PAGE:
Foxtail Dangers: Safety Tips for Hiking & Outdoor Exploration with Pets
With the continuing need to avoid crowded places to promote public health and safety, more and more people are spending their free time recreating with their pets in the great outdoors. Whether you drive to the ocean shore, the lake, or take a hike in the hills, you’ll be doing your best to keep you and your dogs safe from COVID-19, but you might be exposing your pets to other, more wild dangers like heat exhaustion and exposure to fleas and ticks. One of the lesser-known, but more common risks of outdoor recreation that you should be aware of before loading up your pets and heading out into the great unknown are foxtails.
What Are Foxtails and Where Do They Grow?
Grasslike weeds, foxtails grow in abundance every spring and summer. You’ll find them in just about every untended (and even in some well-tended) grassy areas. They grow in fields, brushy areas, meadows, the wilderness, and even sprout up in sidewalk cracks.
How Can a Foxtail Be Dangerous for a Pet?
Foxtail seeds have a fishhook-like shape. Unfortunately, these seeds are also the perfect shape for sticking to a dog’s fur. Foxtail seeds can get stuck in dogs’ fur, between their toes, in their ears, up their noses, in and around their mouths, and even on their eyelids. With their sharp design, the seeds expertly burrow into the pet’s skin and have been known to work their way into the body. Left unattended, errant foxtails stuck to a dog can lead to serious problems, like infection, punctured lungs, or other organ damage.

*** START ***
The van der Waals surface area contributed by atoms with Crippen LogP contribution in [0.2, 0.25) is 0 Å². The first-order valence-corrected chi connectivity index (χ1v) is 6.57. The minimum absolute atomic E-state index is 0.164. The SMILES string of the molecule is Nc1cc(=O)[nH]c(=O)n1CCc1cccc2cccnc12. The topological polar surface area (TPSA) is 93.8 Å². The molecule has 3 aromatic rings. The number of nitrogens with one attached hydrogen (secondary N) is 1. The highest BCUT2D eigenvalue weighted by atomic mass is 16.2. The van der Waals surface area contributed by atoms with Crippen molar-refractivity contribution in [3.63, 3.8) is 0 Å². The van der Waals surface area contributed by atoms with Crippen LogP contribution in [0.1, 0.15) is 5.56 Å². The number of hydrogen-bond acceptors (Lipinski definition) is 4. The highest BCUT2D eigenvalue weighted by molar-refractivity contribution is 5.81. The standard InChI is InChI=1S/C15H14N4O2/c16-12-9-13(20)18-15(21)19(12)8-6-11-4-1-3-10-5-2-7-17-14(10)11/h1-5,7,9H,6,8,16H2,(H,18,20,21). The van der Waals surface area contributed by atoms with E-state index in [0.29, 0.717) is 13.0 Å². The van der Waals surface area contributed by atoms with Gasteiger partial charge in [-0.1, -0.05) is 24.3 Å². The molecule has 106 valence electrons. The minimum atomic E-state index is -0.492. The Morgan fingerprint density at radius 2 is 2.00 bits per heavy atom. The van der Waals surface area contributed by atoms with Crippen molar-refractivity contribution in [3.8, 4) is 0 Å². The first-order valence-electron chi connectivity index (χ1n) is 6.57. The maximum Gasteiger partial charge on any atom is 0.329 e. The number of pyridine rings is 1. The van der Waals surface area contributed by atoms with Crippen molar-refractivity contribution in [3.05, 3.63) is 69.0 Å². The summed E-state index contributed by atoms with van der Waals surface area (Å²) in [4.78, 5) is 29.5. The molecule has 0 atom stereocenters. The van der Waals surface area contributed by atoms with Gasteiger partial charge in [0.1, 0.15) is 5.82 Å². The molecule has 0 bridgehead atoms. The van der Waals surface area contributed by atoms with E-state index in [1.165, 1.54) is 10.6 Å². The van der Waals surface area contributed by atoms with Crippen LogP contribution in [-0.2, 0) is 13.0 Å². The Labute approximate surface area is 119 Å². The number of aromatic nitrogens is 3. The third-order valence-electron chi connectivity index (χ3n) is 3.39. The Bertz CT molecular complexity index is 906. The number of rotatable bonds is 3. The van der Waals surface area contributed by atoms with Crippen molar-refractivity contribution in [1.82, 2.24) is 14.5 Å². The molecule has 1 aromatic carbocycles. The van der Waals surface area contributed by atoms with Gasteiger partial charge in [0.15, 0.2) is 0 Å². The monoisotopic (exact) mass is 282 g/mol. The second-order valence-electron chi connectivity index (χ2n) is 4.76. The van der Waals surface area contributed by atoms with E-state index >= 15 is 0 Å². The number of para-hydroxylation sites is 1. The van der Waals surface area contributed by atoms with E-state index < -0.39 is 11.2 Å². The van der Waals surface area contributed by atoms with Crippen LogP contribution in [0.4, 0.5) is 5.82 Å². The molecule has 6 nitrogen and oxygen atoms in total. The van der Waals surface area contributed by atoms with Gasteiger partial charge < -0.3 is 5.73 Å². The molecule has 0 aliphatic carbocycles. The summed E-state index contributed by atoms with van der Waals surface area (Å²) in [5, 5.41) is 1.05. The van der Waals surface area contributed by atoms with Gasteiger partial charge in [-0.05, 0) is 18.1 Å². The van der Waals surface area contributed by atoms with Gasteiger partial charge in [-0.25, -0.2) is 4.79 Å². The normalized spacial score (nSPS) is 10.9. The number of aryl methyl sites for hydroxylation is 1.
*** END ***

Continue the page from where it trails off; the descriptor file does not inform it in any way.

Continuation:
Foxtail Safety and Prevention
The best way to prevent your pet from picking up foxtails is to avoid them. Trim your yard. When hiking, keep your dog away from the brush. (This will help prevent parasites, too!) Brush your pet after outdoor play and inspect them for foxtails. Check between the toes on each paw, legs, bellies, face, mouth, eyes, ears, and tail.
Signs Your Pet's Suffering from a Foxtail Barb
Symptoms of foxtail irritation differ depending on where the barb is embedded.
If you’re worried your pet might have an embedded foxtail, we encourage you to contact Pacific Pet Hospital right away. Our Chula Vista veterinarian will promptly remove the foxtail to prevent any complications.